Two main parts of Anatoly Rybakov are titled after the writer’s major novels, Children of the Arbat and Heavy Sand, and explore the continuing relevance of these works for contemporary Russia. In contrast to Germany and its former allies, which went through an effective de-Nazification campaign, the Soviet Union experienced two aborted attempts to re-evaluate its totalitarian past and to dismantle Stalinist ideology and institutions: the Thaw and perestroika. However, as the filmmaker claims, in the Soviet Union the efforts of de-Stalinization and broader de-Sovietization were only half-hearted and never completed. The myth of the great Stalinist Empire and the heroic myth of the Great Patriotic War still obscure from Russians’ communal memory the uncomfortable narratives about Stalinist purges, the Holocaust, and Soviet-era anti-Semitism. Goldovskaia’s film cuts from footage of Stalin-era parades to present-day rallies in Moscow by fascists and nationalists, suggesting that the unfinished de-Sovietization breeds a new type of totalitarian mentality.

The section about Rybakov’s Heavy Sand explores Soviet-style Holocaust denial. The communal myth of Soviet martyrdom and victory in World War II is used to replace memories of the Holocaust. Goldovskaia links this Soviet experience of purposeful and state-endorsed manipulation of the historical past with the revival of anti-Semitism in present-day Russia. Anatoly Rybakov is, indeed, “the Russian story,” since it explains graphically how Russia’s way of dealing with its totalitarian past is different from the Western treatment of a similar social disease. The filmmaker’s message is clearly articulated by her observational cinema style: the agenda of de-Sovietization, including the acknowledgment of the Holocaust, has to become part of Russians’ collective memory before the country can exorcise its totalitarian demons.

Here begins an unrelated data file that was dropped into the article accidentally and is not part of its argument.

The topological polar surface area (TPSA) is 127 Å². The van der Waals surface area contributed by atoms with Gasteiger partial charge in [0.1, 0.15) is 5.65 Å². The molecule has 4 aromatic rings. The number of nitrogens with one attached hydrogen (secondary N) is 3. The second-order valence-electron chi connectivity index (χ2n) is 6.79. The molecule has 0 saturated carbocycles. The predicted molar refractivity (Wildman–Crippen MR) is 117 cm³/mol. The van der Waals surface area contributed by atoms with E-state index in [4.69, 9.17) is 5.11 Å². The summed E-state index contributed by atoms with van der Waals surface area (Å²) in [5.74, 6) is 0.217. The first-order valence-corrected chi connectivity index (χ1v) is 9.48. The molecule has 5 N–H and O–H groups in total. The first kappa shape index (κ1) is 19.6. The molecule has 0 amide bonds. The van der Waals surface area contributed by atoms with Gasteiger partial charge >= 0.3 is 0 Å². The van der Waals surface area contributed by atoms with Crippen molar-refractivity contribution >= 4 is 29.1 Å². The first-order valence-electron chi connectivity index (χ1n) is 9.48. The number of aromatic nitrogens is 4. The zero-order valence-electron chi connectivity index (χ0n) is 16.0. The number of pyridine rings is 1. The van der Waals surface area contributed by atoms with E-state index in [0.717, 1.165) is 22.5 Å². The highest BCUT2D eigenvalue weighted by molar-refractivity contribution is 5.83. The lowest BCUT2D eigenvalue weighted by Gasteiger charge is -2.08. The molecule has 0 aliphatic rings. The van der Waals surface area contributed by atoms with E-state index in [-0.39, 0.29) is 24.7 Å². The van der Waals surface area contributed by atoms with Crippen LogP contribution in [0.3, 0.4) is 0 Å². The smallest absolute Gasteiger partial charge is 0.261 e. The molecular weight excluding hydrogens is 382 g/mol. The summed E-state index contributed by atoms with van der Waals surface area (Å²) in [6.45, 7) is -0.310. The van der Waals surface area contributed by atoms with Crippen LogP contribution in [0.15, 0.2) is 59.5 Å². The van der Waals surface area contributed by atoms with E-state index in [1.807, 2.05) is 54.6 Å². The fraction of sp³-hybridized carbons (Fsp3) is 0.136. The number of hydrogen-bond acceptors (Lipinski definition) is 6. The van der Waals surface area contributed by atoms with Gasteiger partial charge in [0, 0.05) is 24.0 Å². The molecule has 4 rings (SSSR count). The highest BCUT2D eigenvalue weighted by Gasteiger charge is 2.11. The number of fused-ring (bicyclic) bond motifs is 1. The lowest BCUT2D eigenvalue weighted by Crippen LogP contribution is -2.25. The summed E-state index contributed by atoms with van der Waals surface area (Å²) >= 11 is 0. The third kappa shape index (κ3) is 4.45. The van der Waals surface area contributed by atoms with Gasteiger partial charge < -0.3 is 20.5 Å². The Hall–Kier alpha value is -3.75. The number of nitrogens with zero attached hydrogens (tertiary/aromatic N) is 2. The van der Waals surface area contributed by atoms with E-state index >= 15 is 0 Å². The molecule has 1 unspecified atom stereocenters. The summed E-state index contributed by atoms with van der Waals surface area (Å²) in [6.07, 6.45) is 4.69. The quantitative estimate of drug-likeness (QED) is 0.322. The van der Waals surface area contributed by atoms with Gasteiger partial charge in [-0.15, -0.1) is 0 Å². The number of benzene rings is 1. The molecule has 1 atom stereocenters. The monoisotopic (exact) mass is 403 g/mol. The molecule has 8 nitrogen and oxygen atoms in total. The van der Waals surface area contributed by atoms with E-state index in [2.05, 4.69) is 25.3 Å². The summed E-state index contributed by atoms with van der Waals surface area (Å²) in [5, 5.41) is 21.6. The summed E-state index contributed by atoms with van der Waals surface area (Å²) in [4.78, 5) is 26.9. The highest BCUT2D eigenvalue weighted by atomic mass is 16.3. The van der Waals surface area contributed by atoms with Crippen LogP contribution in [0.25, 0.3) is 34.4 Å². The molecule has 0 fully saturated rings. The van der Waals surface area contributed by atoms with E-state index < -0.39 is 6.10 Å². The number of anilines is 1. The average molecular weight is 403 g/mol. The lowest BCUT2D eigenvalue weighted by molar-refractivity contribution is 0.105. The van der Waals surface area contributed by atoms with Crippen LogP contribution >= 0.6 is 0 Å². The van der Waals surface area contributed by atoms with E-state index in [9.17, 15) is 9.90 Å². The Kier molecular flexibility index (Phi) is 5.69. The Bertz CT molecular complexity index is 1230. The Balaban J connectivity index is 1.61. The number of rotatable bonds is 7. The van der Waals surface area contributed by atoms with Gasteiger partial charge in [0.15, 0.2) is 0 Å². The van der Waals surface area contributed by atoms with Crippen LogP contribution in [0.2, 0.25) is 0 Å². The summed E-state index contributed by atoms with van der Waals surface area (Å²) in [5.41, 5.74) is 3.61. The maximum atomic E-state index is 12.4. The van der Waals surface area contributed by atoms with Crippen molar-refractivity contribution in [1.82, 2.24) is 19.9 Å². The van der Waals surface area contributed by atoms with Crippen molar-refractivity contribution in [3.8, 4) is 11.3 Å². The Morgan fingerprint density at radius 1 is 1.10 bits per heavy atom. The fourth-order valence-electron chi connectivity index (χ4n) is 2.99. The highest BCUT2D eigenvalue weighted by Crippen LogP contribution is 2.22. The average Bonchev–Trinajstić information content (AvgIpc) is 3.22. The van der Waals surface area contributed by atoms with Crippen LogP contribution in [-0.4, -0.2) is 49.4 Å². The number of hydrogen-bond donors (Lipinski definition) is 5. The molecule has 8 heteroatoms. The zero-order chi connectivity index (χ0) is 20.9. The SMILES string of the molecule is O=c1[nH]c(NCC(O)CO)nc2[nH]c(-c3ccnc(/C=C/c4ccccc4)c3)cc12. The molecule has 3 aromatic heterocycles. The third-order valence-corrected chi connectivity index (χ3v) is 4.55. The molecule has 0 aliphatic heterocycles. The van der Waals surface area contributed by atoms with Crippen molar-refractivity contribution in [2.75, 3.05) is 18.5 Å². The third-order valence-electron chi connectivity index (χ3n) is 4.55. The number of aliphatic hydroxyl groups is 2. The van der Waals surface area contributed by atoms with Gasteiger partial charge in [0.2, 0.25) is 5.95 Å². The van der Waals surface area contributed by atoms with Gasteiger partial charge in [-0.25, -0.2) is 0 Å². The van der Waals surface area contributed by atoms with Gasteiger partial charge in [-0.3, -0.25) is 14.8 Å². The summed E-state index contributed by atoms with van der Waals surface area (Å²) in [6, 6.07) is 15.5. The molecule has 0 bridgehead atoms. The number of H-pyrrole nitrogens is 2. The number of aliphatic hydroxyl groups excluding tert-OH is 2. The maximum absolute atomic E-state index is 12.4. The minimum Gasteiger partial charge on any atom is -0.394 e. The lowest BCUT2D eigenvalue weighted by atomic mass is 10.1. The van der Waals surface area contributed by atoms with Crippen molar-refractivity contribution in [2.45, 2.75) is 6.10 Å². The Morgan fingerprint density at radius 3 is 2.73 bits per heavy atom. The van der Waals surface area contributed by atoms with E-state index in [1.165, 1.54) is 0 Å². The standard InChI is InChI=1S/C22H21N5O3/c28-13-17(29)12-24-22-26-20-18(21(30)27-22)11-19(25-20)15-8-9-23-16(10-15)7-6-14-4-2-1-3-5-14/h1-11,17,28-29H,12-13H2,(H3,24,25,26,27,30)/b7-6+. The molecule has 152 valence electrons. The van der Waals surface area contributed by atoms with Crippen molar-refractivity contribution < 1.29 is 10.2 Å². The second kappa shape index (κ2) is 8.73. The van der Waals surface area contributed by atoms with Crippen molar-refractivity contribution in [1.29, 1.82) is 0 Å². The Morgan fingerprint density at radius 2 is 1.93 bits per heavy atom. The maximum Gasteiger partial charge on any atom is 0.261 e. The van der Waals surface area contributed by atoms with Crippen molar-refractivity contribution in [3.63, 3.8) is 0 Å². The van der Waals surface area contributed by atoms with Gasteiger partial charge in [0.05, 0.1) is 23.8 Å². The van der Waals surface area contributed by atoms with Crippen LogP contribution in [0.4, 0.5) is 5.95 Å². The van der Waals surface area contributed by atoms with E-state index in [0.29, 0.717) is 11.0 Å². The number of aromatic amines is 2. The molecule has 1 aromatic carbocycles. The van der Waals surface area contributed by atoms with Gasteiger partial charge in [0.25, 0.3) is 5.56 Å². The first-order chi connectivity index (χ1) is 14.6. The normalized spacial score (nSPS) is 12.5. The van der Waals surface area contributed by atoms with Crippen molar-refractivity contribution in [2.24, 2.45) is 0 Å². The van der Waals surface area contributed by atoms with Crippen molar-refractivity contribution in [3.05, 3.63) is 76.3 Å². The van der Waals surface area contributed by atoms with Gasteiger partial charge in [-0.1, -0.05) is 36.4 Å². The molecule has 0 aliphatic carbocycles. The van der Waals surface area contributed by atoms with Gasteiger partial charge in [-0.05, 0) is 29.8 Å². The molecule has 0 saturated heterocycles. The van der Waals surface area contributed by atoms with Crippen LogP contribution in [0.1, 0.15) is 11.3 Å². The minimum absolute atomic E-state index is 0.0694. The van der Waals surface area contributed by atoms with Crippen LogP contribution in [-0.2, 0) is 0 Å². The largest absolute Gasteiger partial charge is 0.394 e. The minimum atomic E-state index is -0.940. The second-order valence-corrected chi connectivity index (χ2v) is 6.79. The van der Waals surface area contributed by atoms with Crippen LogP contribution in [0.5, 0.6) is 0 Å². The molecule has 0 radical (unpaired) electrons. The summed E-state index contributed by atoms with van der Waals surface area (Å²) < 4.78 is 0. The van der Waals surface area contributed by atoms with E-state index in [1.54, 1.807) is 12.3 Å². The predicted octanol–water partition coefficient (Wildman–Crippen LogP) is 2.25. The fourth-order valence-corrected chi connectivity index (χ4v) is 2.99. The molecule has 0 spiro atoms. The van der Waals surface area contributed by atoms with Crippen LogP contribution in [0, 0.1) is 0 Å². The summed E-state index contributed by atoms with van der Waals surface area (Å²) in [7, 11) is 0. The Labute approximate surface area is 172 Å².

Kristin Thompson and David Bordwell note that “for Drew, Direct Cinema gripped audiences through what came to be called its crisis structure. Most Drew-unit films center on a high-stakes situation to be resolved in a few days or hours. The film arouses the viewer’s emotion by showing conflict, suspense, and a decisive outcome” (484-5; emphasis in the original). Many of Goldovskaia’s films depict Russian life as a crisis situation that has been demanding urgent action for almost a century. This action, however, is constantly delayed and justice has not been served. The filmmaker portrays her contemporaries as living under the duress of this eternal crisis. Among these characters-survivors are a peasant from the Archangelsk region trying to revive his farm after years of Soviet social engineering (The Peasant from Arkhangelsk), survivors of Stalinist GULag (Solovki Power), and Prince Meshchersky coming back to his destroyed estate after the end of the Soviet Union (The Prince is Back, 1999). Rybakov, the protagonist of Goldovskaia’s most recent film, fits the same paradigm as he tries to come to terms with his 20th century experience. The crisis structure exists on the threshold between the present and the past, and urges viewers to rethink their own communal past.